Don't get me wrong... I'm not saying that Honduras isn't a wonderful place to vacation... In fact I think that you should go there and spend lots of money, if you are so inclined. Buy wine and cheese with abandon, get a good massage by the ocean, and shop yourself silly. Sure there are better ways to give money to those in need (and you should do those things as well)... and I'm sure most of the tourist dollars spent in Honduras don't go to those who need it most... But a vacation is to be enjoyed not something to feel guilty about. Go there and have a good time. Just remember that when you take that cold shower.... for god's sake have the sensitivity not to complain about it.... because things could be a lot worse.

Friday, August 6, 2010

The World Cup in Motion... or How to Drink a Heineken in Honduras

While planning our trip to Honduras I was delighted to find out that Honduras had qualified for the World Cup... The last time they qualified I was in braces... well I never actually wore braces... but if I had it would have probably been sometime around 1982. In this years cup they were underdogs for sure... but I was rooting for them all the same.
By the time we arrived they had already been eliminated... but there were still plenty of soccer fans to be found...and I was excited about watching soccer in a country where people actually care about the game. Due to the timing of our trip, however, the first day of the quarter finals was set to be on one of our day long travel days. We actually considered staying in Roatán one day longer just so that we could watch the games... but alas we decided to head for the mountains on our fourth day in Honduras and hopefully catch the games on the road.
We caught the first half of the Netherlands vs Brazil game on the ferry to the mainland. Thankfully the ride was smooth sailing compared to the stomach churning ride we had experienced just a few days earlier and I was able to watch the game. My husband was born in the Netherlands... and most of the people on the ferry were fans of Brazil... but it was a good natured rivalry with a lot of laughing and back slapping. Maybe it was just because Honduras and the US were both out of the running... but somehow I don't think that was the whole story. Honduras just seems a little mellower about their soccer than my World Cup experiences in Mexico.
The taxi ride to the bus station in La Ceiba was a bit scary. We were one of three fares stuffed into a small Toyota... honking, swearing and swerving down narrow streets. We stopped somewhere Central... and then made our way to the hospital with a girl with a broken leg...then finally we arrived at the bus station. We were able to watch a little more of the game on a small TV while we waited in line for our tickets... we got to see the Netherlands pull ahead... but we had to leave with ten minutes left on the clock.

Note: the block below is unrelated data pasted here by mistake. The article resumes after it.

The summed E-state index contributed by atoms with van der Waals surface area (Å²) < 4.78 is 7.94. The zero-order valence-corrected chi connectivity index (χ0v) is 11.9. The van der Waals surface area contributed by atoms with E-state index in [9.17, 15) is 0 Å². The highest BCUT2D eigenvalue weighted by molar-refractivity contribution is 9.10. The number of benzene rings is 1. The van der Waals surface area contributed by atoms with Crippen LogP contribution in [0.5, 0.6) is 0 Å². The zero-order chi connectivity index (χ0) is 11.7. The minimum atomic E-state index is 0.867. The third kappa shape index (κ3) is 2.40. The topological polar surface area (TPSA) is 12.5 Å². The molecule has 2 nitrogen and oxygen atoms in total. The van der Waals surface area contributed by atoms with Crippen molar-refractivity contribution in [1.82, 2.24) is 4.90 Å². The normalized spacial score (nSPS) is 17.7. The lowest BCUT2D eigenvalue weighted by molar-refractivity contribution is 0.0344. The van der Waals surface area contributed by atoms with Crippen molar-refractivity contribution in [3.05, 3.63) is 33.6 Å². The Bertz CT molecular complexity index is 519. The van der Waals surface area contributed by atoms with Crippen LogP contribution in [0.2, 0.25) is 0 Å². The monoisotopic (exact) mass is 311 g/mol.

It was hours before we arrived in San Pedro...and no one seemed to know the final score. We had a long layover in a room full of other people who had been on the move most of the day... While we were there we watched most of the game between Ghana and Uruguay. The room would fill and empty with each coming and going... Everyone trying to catch a glimpse of history in the making on their way to some place else. The game was just reaching its exciting conclusion...there had been a red card and the game was still tied after overtime... it was a shoot out and we had to board the bus. Thankfully the bus driver put the radio on so that we weren't left on pins and needles...It was a sad day for Ghana... but it was a beautiful day in Honduras.
For the next few days in Copan Ruinas we caught games at bars and cafes around town. We enjoyed a meal here... a beer there... the company of other travelers with jerseys supporting this team or that. It was a lot of fun meeting people and cheering with them or against them. My favorite world cup experience of the journey happened after one of the worst moments of our trip... it will be a story for another day... but let's just say when your staying in a finca in the mountains don't leave nothin' in your clothes. We returned to Copan a day early after a trip to a coffee plantation in search of a place to stay. The hotel we chose just happened to be owned by a Dutch Ex-pat... so we watched the Netherlands vs Uruguay while eating Dutch food and sipping on Heineken. Dutch food isn't all that great... and I'm not a huge fan of Heineken either... but it sure tasted better than the Honduran beer I'd been drinking for days...It also put a postive spin on an otherwise crappy day. It was nice to share a beer with fellow soccer fans and to let the negativity of a bad experience wash away in stream of Heineken. I enjoyed the moment under a canopy of orange and white streamers , marveled at what a wild and wacked out world we live in ,and lived to enjoy another day of travel.